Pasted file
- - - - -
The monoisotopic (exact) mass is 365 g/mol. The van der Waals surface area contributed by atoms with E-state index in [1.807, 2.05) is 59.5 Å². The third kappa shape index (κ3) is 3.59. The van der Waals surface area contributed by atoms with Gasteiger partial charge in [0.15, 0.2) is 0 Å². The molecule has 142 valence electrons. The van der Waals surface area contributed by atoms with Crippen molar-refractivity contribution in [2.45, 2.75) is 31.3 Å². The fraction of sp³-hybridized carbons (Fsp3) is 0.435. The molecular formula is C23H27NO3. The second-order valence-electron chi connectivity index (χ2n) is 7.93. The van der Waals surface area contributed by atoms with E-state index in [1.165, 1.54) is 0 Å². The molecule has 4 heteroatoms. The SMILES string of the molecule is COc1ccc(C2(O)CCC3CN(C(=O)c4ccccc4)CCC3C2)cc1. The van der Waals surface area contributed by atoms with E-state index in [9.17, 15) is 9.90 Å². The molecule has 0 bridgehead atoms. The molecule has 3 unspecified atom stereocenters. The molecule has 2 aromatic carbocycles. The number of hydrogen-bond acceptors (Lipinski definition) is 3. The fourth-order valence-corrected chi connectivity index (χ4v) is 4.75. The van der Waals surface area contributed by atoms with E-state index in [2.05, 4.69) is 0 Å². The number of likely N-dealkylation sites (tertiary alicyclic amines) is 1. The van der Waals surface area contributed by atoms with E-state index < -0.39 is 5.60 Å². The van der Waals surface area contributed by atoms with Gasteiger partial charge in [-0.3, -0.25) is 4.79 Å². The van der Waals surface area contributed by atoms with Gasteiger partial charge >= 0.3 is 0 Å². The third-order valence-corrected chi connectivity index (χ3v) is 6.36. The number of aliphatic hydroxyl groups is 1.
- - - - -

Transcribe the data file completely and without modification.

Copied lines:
The monoisotopic (exact) mass is 365 g/mol. The van der Waals surface area contributed by atoms with E-state index in [1.807, 2.05) is 59.5 Å². The third kappa shape index (κ3) is 3.59. The van der Waals surface area contributed by atoms with Gasteiger partial charge in [0.15, 0.2) is 0 Å². The molecule has 142 valence electrons. The van der Waals surface area contributed by atoms with Crippen molar-refractivity contribution in [2.45, 2.75) is 31.3 Å². The fraction of sp³-hybridized carbons (Fsp3) is 0.435. The molecular formula is C23H27NO3. The second-order valence-electron chi connectivity index (χ2n) is 7.93. The van der Waals surface area contributed by atoms with E-state index in [1.165, 1.54) is 0 Å². The molecule has 4 heteroatoms. The SMILES string of the molecule is COc1ccc(C2(O)CCC3CN(C(=O)c4ccccc4)CCC3C2)cc1. The van der Waals surface area contributed by atoms with E-state index in [9.17, 15) is 9.90 Å². The molecule has 0 bridgehead atoms. The molecule has 3 unspecified atom stereocenters. The molecule has 2 aromatic carbocycles. The number of hydrogen-bond acceptors (Lipinski definition) is 3. The fourth-order valence-corrected chi connectivity index (χ4v) is 4.75. The van der Waals surface area contributed by atoms with E-state index in [2.05, 4.69) is 0 Å². The number of likely N-dealkylation sites (tertiary alicyclic amines) is 1. The van der Waals surface area contributed by atoms with E-state index < -0.39 is 5.60 Å². The van der Waals surface area contributed by atoms with Gasteiger partial charge in [-0.3, -0.25) is 4.79 Å². The van der Waals surface area contributed by atoms with Gasteiger partial charge >= 0.3 is 0 Å². The third-order valence-corrected chi connectivity index (χ3v) is 6.36. The number of aliphatic hydroxyl groups is 1.